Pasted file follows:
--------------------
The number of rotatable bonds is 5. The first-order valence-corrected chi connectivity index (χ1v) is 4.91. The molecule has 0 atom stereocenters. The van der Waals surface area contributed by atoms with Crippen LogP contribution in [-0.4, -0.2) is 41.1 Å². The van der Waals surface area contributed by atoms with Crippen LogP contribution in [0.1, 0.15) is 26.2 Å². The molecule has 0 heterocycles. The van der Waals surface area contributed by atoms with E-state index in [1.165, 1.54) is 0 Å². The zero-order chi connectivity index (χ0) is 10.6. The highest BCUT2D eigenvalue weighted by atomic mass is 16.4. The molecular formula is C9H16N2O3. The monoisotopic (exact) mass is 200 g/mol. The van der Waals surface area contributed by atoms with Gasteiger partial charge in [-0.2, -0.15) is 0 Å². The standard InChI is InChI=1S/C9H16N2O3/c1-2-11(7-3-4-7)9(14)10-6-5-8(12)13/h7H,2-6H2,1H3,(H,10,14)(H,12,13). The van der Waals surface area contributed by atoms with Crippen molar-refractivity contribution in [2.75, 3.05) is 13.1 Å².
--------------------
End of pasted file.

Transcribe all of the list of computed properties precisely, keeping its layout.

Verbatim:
The number of rotatable bonds is 5. The first-order valence-corrected chi connectivity index (χ1v) is 4.91. The molecule has 0 atom stereocenters. The van der Waals surface area contributed by atoms with Crippen LogP contribution in [-0.4, -0.2) is 41.1 Å². The van der Waals surface area contributed by atoms with Crippen LogP contribution in [0.1, 0.15) is 26.2 Å². The molecule has 0 heterocycles. The van der Waals surface area contributed by atoms with E-state index in [1.165, 1.54) is 0 Å². The zero-order chi connectivity index (χ0) is 10.6. The highest BCUT2D eigenvalue weighted by atomic mass is 16.4. The molecular formula is C9H16N2O3. The monoisotopic (exact) mass is 200 g/mol. The van der Waals surface area contributed by atoms with Gasteiger partial charge in [-0.2, -0.15) is 0 Å². The standard InChI is InChI=1S/C9H16N2O3/c1-2-11(7-3-4-7)9(14)10-6-5-8(12)13/h7H,2-6H2,1H3,(H,10,14)(H,12,13). The van der Waals surface area contributed by atoms with Crippen molar-refractivity contribution in [2.75, 3.05) is 13.1 Å².